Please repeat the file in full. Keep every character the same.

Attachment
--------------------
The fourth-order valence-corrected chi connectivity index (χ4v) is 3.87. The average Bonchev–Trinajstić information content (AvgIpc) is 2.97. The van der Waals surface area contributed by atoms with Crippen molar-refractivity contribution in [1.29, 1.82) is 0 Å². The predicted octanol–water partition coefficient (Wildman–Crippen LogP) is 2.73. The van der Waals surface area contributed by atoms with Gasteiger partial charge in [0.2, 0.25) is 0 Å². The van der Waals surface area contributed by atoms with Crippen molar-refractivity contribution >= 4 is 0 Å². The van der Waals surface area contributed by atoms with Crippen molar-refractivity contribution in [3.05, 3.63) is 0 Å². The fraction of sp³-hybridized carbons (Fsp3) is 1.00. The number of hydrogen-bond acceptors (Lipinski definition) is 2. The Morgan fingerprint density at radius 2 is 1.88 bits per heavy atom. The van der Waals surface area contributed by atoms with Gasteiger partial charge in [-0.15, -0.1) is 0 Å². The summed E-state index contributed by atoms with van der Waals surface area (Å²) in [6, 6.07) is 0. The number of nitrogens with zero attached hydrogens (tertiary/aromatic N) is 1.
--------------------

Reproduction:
The fourth-order valence-corrected chi connectivity index (χ4v) is 3.87. The average Bonchev–Trinajstić information content (AvgIpc) is 2.97. The van der Waals surface area contributed by atoms with Crippen molar-refractivity contribution in [1.29, 1.82) is 0 Å². The predicted octanol–water partition coefficient (Wildman–Crippen LogP) is 2.73. The van der Waals surface area contributed by atoms with Gasteiger partial charge in [0.2, 0.25) is 0 Å². The van der Waals surface area contributed by atoms with Crippen molar-refractivity contribution >= 4 is 0 Å². The van der Waals surface area contributed by atoms with Crippen molar-refractivity contribution in [3.05, 3.63) is 0 Å². The fraction of sp³-hybridized carbons (Fsp3) is 1.00. The number of hydrogen-bond acceptors (Lipinski definition) is 2. The Morgan fingerprint density at radius 2 is 1.88 bits per heavy atom. The van der Waals surface area contributed by atoms with Gasteiger partial charge in [-0.15, -0.1) is 0 Å². The summed E-state index contributed by atoms with van der Waals surface area (Å²) in [6, 6.07) is 0. The number of nitrogens with zero attached hydrogens (tertiary/aromatic N) is 1.